How to Do Local SEO 2017 [Case Study]
How to do local SEO in 2017 is a common question we see on in forum blog posts comments and also often from our clients. Local SEO means optimizing your local stores for discovery searches in digital maps such as Google Maps or Apple Maps, so that people find your business.
Google has mentioned that about half of mobile searches are local, and Google 3-pack local results appear for 93% of Google searches with local intent, so are it’s very valuable to optimize your stores for these searches. In this guide, we asked Andrew Shotland, Local SEO guru at localseoguide.com to take us through a case study to show ‘How to Do Local SEO in 2017.
Key Takeaway: You can optimize your local web pages to capture all relevant maps searches.
About ‘Near Me’ Searches
If you have done any type of local search over the past few years, you may have noticed “near me” pop up as a suggested query. Google trends data shows the explosive growth of “near me” queries worldwide:
And “near me” queries for specific local categories have also increased both worldwide and throughout Europe:
Restaurants Near Me”Queries in Germany
“Restaurant Near Me” & “Supermarket Near Me” Queries in The Netherlands
And not just English-language queries:
“Tankstelle in meiner Nähe” Queries in Germany
The first time I realized the potential for “near me” queries was when I came across this results ranking #1 for “Best Restaurants” a few years ago:
The Research on ‘How to do Local Search’
We quickly put the pieces together and started testing similar tactics for our clients, and we quickly saw incremental traffic boosts across the board from very cheap, simple tactics such as adding “Near Me” to title tags.
The cat has been out of the bag for a while on “Near Me” SEO and it’s much more competitive now. Since we are curious SEOs and we always want to try to give our clients an edge, we decided we need to figure out how to systematically optimize for “near me” searches. In 2016, we had conducted the first ever statistical study of Google’s Local SEO Ranking Factors by looking at over 35,000 businesses and 100+ factors. So we added a “near me” data set to our existing data and ran the numbers.
We looked at some of the most popular “near me” queries including:
-dentist near me
-grocery store near me
-gas station near me
-hair salons near me
-movie theater near me
-restaurants near me
All totaled, we looked at ~600 searches which included ~6,000 Google My Business (GMB) pages as well as the corresponding domains/pages that the GMB pages linked to. The data showed the following factors had the strongest positive correlations with ranking well in Google’s Local Pack for “Near Me” searches:
– Google Reviews
– Total Number of Backlinks With Searched City & State in the Anchor Text
– Percent of Backlinks With Searched City & State in the Anchor Text
In our Local SEO Ranking Factors study, link metrics also were some of the strongest indicators of good rankings, so it’s not surprising that they also matter for “Near Me” queries. In fact, TripAdvisor’s aggressive use of “Near Me” in internal link anchor text may be one of the reasons those URLs rank so well for “Near Me” queries:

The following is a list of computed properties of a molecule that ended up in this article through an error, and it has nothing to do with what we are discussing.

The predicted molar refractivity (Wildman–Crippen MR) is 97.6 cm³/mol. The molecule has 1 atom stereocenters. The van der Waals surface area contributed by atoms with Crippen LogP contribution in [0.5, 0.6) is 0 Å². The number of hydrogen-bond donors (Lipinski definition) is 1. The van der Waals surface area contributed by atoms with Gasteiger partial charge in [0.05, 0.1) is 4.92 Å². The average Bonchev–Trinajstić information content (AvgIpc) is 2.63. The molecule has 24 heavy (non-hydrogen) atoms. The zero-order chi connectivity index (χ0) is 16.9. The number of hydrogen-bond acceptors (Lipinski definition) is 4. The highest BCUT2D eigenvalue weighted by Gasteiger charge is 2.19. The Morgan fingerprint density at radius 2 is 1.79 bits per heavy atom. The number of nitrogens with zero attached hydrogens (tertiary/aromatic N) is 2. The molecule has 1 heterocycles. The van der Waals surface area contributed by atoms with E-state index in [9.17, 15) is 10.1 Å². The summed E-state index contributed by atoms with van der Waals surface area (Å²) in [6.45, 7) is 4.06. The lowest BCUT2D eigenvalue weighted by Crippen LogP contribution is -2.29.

Internal links on https://www.tripadvisor.com/Restaurants
Interestingly, the distance of a business from the searcher did not correlate strongly with positive search rankings. When you look at typical Local Pack results, they are rarely ordered by distance. See this query for “hamburgers near me”:
In the case above, it may be because the two top-ranked businesses have “burger” in their name – Keywords in Business Name was a strong factor in our original study – or some combination of additional factors which may trump distance.
The data did show that being in the same city as a “Near Me” search had a stronger correlation with positive performance, so we are going to have to do some more digging into this subject in our 2017 Local SEO Ranking Factors study.
Key Take Away
So what can you do to take advantage of “Near Me” today? Based on our study and our experience working on large and small locally-targeted sites around the world:
- Add “Near Me” to the title tags of your location pages
- Add “Near Me” and popular keyword variants to the text of these pages
- Add “Near Me” to the anchor text of the internal links to these pages, particularly on your store locator pages if you are a multi-location brand
- Get backlinks to your location pages with geo-specific anchor text
Even with the growth in “Near Me’ queries, they still don’t come close to the volume you can get from ranking for a head category term (e.g. “gas station”, “gas station in Amsterdam”, etc.), but with minimal effort you can use this strategy to get near more of your customers quickly.
About the Author
Andrew is the CEO of LocalSEOGuide.com, a 10-year-old search consultancy with a specialty in SEO for Multi-Location brands, SEO for Franchises and White Label SEO Services. Follow Andrew on Twitter via @localseoguide and via the Local SEO Guide blog.